Not to leave out the Air Force entirely, the appearance of the famous B-17 Flying Fortress and B-25 Mitchell, both which played parts helping out the US Navy, along with a rare PV-2 Harpoon and all silver HU-16 Albatross. Moving into the Korean War era with the arrival of four T-28 Trojan trainers in a formation pass along with T-34 Mentors, the Leap Frogs returned to the skies once again for their main jump. Once they reached the group, the aircraft began to appear once again, starting with the first Jet of the day, a T-33 Shooting Star. A FJ-4 Fury and a T-2 Buckeye rounded out the start of fighter jets for the US Military, and soon the distant roar of the first modern military aircraft was heard as a dogfighting F-5 Tiger and F/A-18 Hornet screamed past bringing us in the arrival of the modern age. Two Harriers from MCAS Yuma screamed in followed by what appeared to be out of nowhere collection of Marine helicopters showcasing old and new with the original AH-1W Cobra and AH-1Z Venom along with the UH-1 Huey and the new UH-1Y Venom. Next up was a wonderful treat not often seen outside of the Marine Air Ground Task Force demonstration that is performed at the MCAS Miramar Airshows, a mid-air refueling demonstration with a C-130 Hercules and two CH-53 Super Stallions. At this point my camera was trying desperately to keep up with the amount of photos I was taking. Thankfully, with the one to two minute pause between the passes, the camera had a second to take a breath before being plunged into another round of photo taking.
The pace, up to this point, had been pretty quick, but now this would slow down as a few demonstrations were coming in. First up was an uncommon sight along the West Coast in recent years as two MV-22 Ospreys appeared in ‘hover mode’ with one transitioning into fast forward flight and the other coming to a slow stop over the water to perform a hover demonstration. It was at this point that all the media along the shoreline knew we had picked the best spot as the ‘show center’ location for the demos was catered to the special guests that were on board the Aircraft Carrier USS John C. Stennis. This meant that the normal general public would barely be able to see the demonstration taking place, while we had almost a front row seat for it. The Osprey’s demo was pretty quick, but enough to showcase the hovering capabilities of these amazing aircraft, and after it departed another vertical flying aircraft screamed in for the second time, but for a demo this time around. The two AV-8B Harriers appeared once again, doing pretty much the same thing as the Ospreys where one screamed past in flight mode and the other slowed to a stop to hover over the San Diego harbor. The water whipped around from the downward exhaust of the Harrier, and after performing a side to side and spin hover demo, it too transitioned into flight mode and departed. Returning back to the Parade of Flight, the two MV-22 Ospreys returned for a quick flyby, and the distant roar of helicopters began to echo throughout the area. Four little dots suddenly turned into eight as a gaggle mix of old and new Cobras and Hueys proudly roared past in an incredible four and four formation.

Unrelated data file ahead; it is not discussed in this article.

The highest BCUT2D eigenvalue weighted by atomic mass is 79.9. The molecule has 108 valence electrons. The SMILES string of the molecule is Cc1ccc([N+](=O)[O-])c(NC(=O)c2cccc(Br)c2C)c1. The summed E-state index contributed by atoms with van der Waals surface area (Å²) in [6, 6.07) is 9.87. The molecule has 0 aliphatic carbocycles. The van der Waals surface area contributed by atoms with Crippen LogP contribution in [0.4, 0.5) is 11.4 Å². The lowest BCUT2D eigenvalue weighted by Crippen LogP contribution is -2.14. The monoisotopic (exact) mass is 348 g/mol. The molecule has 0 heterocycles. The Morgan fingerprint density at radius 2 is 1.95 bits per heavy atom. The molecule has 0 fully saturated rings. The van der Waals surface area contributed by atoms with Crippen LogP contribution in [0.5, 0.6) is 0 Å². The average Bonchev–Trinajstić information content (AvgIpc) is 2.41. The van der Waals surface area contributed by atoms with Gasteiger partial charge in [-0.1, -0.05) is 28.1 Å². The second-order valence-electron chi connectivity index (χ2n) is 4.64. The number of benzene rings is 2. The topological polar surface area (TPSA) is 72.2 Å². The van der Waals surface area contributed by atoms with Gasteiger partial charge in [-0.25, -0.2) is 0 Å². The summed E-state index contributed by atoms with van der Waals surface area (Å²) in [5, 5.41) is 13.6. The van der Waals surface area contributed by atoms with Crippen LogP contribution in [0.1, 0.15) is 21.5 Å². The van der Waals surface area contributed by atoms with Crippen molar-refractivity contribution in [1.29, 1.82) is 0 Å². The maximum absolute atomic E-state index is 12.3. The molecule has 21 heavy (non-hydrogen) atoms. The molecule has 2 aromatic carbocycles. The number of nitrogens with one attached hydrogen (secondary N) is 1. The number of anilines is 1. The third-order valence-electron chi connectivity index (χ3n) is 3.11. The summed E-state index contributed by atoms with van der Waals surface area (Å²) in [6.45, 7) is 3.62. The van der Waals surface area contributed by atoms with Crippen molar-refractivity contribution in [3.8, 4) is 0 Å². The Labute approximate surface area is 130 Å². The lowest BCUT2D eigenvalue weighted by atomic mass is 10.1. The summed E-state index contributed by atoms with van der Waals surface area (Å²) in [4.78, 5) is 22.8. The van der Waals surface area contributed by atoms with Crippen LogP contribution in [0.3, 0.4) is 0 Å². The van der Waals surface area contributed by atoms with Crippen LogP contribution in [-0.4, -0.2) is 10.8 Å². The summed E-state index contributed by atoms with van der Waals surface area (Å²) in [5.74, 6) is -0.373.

Following directly behind the impressive gaggle of Hueys and Cobras were rather plain C-12 and UC-35 Naval aircraft, which you almost had to feel sorry for them being placed in the middle of otherwise rather jaw dropping formations of military helicopter might. After their departure, it became time for one of the passes I was most looking forward to, and it was hard to even photograph the C-12 and UC-35 aircraft as the large dots started to multiply in the distance. Rounding the corner by the Aircraft Carrier came what seemed like out of a blockbuster military movie as eight giant CH-53E Super Stallions from MCAS Miramar nearly shook the ground from their incredible sound. Trying to remain focused on taking shots of this incredible sight and not just drool in amazement was a difficult thing to do. I nearly missed the two C-130 Hercules aircraft that flew over about the same time high into the air because of the sheer might of the Super Stallions in that big of numbers. Not really getting much time to admire the Stallions as they went off into the distance, two more C-130 Hercules appeared in formation to continue this now rapid pace of the flybys. The Parade of Flight was about half over now, and already the impressive amount of aircraft through history that had flown over this harbor was mind-boggling. Following the two Hercules, and not to be outdone by the Super Stallions, eight CH-46E Sea Knights also from MCAS Miramar roared into view in two different four ship formations. As the CH-46s passed in front of us, one of the trailing Sea Knights broke off from the group and spun around heading the opposite direction. But there wasn’t really any time to see what was going on as it was time to return to the jets.
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